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Sept. 7 Mexican quake could cost insurers up to $1 billion

Sept. 7 Mexican quake could cost insurers up to $1 billion

Insured losses from the magnitude-8.1 earthquake that struck off the coast of the Mexican state of Chiapas on Sept. 7 will be between 14 billion Mexican pesos and 20 billion Mexican pesos ($792.4 million and $1.13 billion), catastrophe modeling firm AIR Worldwide said late Tuesday.

This comes as Mexico is now reeling from a second major quake that happened Tuesday afternoon in Mexico City, damage reports for which have yet to be issued.

The Sept. 7 earthquake was located about 600 miles from the capital, Mexico City, which did not experience major damage, although a highway under construction to the city’s new airport partially collapsed, AIR said in a statement.

The Mexican states of Oaxaca and Chiapas were hardest hit, according to AIR, with tens of thousands of homes damaged or destroyed, while in Chiapas, at least 98 health care facilities and 129 public buildings were damaged along with roads, highways, and bridges.

AIR, a Boston-based unit of Verisk Analytics Inc., said its loss estimates, which capture damage from ground shaking, include insured physical damage to onshore residential and commercial/industrial properties, including structures and their contents, and auto.

The firm added that its estimates of insured losses are based on assumptions about earthquake insurance takeup rates in Mexico, “about which there is considerable uncertainty,” the firm said, adding that total economic losses are expected to be much higher than industry insured loss estimates.

The range in AIR’s loss estimates also reflects uncertainty in the slip distribution at the fault, modeled ground motion and damage estimation, the statement said.

7.1-magnitude quake rocks Mexico City

Meanwhile, Tuesday’s quake was a magnitude-7.1 event that hit 30 miles south-southwest of Puebla City, Mexico, according to catastrophe modeler Risk Management Solutions Inc.

“There has been significant damage and loss of life, particularly in the capital of Mexico City and the states of Morelos and Puebla,” Newark, California-based RMS said in a statement early Wednesday, adding that 44 buildings have collapsed or suffered major damage according to the mayor of Mexico City, including a school, a supermarket, a factory and a six-story block of flats.

It is not yet known how many buildings in total sustained damage. The Roma district of Mexico City has been particularly badly affected, RMS said.

Morgan Stanley, in a research note Wednesday, said that global reinsurers are most likely exposed but that company disclosure is limited, noting that “only a very small proportion of homes purchase earthquake coverage; in California, the percent of homes with earthquake coverage is in the low single-digit range; in Mexico, sources indicate that it is even less.”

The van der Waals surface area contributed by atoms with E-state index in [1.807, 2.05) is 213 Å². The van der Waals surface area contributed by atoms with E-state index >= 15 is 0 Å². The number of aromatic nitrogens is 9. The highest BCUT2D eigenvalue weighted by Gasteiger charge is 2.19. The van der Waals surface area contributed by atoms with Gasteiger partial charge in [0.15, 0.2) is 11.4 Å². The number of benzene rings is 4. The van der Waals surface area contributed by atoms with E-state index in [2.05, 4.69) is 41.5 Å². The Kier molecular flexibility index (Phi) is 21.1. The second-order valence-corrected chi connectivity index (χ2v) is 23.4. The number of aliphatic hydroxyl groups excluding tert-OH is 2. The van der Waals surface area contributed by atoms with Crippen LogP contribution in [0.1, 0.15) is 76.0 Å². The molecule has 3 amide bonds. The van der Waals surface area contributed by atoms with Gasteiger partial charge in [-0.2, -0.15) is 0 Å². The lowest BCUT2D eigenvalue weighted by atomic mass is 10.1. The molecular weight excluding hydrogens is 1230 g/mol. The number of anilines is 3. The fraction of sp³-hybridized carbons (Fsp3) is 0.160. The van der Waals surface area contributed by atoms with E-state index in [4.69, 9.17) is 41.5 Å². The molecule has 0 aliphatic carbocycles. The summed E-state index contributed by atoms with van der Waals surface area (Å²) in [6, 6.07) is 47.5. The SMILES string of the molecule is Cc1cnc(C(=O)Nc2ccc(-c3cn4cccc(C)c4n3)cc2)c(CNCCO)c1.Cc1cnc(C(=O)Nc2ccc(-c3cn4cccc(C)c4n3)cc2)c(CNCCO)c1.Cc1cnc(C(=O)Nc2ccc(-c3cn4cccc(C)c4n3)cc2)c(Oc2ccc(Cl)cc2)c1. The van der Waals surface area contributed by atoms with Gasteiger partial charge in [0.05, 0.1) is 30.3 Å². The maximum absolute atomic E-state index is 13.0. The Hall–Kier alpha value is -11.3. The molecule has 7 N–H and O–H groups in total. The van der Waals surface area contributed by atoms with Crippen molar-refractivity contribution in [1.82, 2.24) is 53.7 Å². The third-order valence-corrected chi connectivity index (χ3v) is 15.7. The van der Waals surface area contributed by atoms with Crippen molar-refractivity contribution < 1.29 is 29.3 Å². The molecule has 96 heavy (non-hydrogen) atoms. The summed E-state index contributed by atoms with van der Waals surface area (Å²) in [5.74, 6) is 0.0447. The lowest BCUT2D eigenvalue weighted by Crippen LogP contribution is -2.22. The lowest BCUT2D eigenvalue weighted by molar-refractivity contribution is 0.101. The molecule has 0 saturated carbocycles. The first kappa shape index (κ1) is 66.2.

The note also pointed the cumulative effect of recent catastrophes in the region. “These devastating earthquakes add to the already high catastrophic losses from Hurricanes Harvey and Irma, heightening the industry loss for the year,” Morgan Stanley said in its note.

As many as 4.6 million buildings lost electricity, including 40% of homes in Mexico City, according to national power company Comisión Federal de Electricidad, RMS said, and gas mains in parts of Mexico City and other towns ruptured, sparking fires

Soldiers have been deployed to help search the rubble of collapsed buildings for survivors, and school classes have been suspended until further notice in Mexico City and the states of Mexico, Puebla, Morelos, Guerrero, Hidalgo, Veracruz and Tlaxcala, RMS said.

Eerily, the deadly quake occurred on the 32nd anniversary of a magnitude-8.0 earthquake that struck Mexico in 1985, killing up to 10,000 people and causing 400 buildings to collapse, RMS noted.

“Although the epicenter of yesterday’s earthquake was more than 100km away from the capital, and some 50km beneath the surface, we have seen many buildings collapse and a tragic loss of life,” Justin Moresco, an RMS specialist in earthquake risk models for Latin America, said in the statement.

“Ground motion amplification is likely to have been a major contributor to the damage caused yesterday, as it was during the magnitude 8 Michoacan earthquake, which devastated the capital on the same date in 1985,” he added.

No connection has immediately been established between the two quakes

“It will take further analysis before any seismological link between the two events can be established,” Mr. Moresco said.




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